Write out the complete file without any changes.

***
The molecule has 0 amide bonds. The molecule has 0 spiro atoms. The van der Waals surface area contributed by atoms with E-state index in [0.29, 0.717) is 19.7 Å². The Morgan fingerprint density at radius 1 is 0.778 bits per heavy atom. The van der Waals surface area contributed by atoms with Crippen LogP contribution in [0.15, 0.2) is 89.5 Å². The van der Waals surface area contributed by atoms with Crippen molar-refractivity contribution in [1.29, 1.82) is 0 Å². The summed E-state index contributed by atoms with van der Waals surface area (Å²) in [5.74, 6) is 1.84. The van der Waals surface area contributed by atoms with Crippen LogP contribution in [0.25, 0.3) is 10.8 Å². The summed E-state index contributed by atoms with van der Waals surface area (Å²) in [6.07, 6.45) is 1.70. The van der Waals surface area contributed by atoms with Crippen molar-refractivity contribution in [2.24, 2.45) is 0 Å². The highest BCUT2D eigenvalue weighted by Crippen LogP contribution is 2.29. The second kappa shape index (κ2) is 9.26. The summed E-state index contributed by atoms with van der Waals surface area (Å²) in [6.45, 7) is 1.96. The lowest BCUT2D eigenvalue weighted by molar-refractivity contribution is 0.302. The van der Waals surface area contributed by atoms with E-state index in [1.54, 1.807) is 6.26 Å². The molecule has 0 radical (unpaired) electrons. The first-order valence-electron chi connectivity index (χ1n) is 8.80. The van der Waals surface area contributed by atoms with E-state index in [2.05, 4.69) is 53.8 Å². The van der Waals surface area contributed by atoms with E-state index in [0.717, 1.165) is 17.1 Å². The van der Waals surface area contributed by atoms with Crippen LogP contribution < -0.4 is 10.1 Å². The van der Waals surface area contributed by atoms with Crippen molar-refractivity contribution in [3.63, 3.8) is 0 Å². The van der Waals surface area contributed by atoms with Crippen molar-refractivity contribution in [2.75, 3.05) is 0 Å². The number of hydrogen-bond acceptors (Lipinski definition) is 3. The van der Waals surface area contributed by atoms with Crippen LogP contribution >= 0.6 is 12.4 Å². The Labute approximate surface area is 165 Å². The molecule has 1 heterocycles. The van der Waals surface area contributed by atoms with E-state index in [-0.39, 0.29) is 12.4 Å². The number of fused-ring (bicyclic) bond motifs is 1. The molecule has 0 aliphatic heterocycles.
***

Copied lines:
The molecule has 0 amide bonds. The molecule has 0 spiro atoms. The van der Waals surface area contributed by atoms with E-state index in [0.29, 0.717) is 19.7 Å². The Morgan fingerprint density at radius 1 is 0.778 bits per heavy atom. The van der Waals surface area contributed by atoms with Crippen LogP contribution in [0.15, 0.2) is 89.5 Å². The van der Waals surface area contributed by atoms with Crippen molar-refractivity contribution in [1.29, 1.82) is 0 Å². The summed E-state index contributed by atoms with van der Waals surface area (Å²) in [5.74, 6) is 1.84. The van der Waals surface area contributed by atoms with Crippen LogP contribution in [0.25, 0.3) is 10.8 Å². The summed E-state index contributed by atoms with van der Waals surface area (Å²) in [6.07, 6.45) is 1.70. The van der Waals surface area contributed by atoms with Crippen molar-refractivity contribution in [2.24, 2.45) is 0 Å². The highest BCUT2D eigenvalue weighted by Crippen LogP contribution is 2.29. The second kappa shape index (κ2) is 9.26. The summed E-state index contributed by atoms with van der Waals surface area (Å²) in [6.45, 7) is 1.96. The lowest BCUT2D eigenvalue weighted by molar-refractivity contribution is 0.302. The van der Waals surface area contributed by atoms with E-state index in [1.54, 1.807) is 6.26 Å². The molecule has 0 radical (unpaired) electrons. The first-order valence-electron chi connectivity index (χ1n) is 8.80. The van der Waals surface area contributed by atoms with E-state index in [2.05, 4.69) is 53.8 Å². The van der Waals surface area contributed by atoms with E-state index in [0.717, 1.165) is 17.1 Å². The van der Waals surface area contributed by atoms with Crippen LogP contribution < -0.4 is 10.1 Å². The van der Waals surface area contributed by atoms with Crippen molar-refractivity contribution in [3.63, 3.8) is 0 Å². The van der Waals surface area contributed by atoms with Crippen molar-refractivity contribution in [2.75, 3.05) is 0 Å². The number of hydrogen-bond acceptors (Lipinski definition) is 3. The van der Waals surface area contributed by atoms with Crippen LogP contribution >= 0.6 is 12.4 Å². The Labute approximate surface area is 165 Å². The molecule has 1 heterocycles. The van der Waals surface area contributed by atoms with E-state index in [-0.39, 0.29) is 12.4 Å². The number of fused-ring (bicyclic) bond motifs is 1. The molecule has 0 aliphatic heterocycles.